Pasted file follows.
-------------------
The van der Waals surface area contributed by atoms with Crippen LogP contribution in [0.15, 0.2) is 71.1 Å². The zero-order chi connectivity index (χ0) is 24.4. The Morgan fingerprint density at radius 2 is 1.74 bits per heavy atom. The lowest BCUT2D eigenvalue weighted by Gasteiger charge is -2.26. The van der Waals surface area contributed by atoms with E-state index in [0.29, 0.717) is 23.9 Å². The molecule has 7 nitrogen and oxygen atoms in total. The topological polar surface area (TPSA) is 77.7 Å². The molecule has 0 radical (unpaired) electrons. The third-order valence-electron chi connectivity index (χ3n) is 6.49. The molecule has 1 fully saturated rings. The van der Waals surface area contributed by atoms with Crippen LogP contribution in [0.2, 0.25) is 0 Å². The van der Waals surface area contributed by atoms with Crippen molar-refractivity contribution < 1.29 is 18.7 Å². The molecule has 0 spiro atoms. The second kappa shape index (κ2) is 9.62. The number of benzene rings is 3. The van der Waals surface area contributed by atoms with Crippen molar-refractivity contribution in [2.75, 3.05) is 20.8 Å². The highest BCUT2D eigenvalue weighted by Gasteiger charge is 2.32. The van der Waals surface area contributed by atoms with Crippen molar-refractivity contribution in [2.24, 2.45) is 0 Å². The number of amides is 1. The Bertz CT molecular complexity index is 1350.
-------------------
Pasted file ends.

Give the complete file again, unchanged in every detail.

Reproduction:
The van der Waals surface area contributed by atoms with Crippen LogP contribution in [0.15, 0.2) is 71.1 Å². The zero-order chi connectivity index (χ0) is 24.4. The Morgan fingerprint density at radius 2 is 1.74 bits per heavy atom. The lowest BCUT2D eigenvalue weighted by Gasteiger charge is -2.26. The van der Waals surface area contributed by atoms with E-state index in [0.29, 0.717) is 23.9 Å². The molecule has 7 nitrogen and oxygen atoms in total. The topological polar surface area (TPSA) is 77.7 Å². The molecule has 0 radical (unpaired) electrons. The third-order valence-electron chi connectivity index (χ3n) is 6.49. The molecule has 1 fully saturated rings. The van der Waals surface area contributed by atoms with Crippen LogP contribution in [0.2, 0.25) is 0 Å². The van der Waals surface area contributed by atoms with Crippen molar-refractivity contribution < 1.29 is 18.7 Å². The molecule has 0 spiro atoms. The second kappa shape index (κ2) is 9.62. The number of benzene rings is 3. The van der Waals surface area contributed by atoms with Crippen molar-refractivity contribution in [2.75, 3.05) is 20.8 Å². The highest BCUT2D eigenvalue weighted by Gasteiger charge is 2.32. The van der Waals surface area contributed by atoms with Crippen molar-refractivity contribution in [2.24, 2.45) is 0 Å². The number of amides is 1. The Bertz CT molecular complexity index is 1350.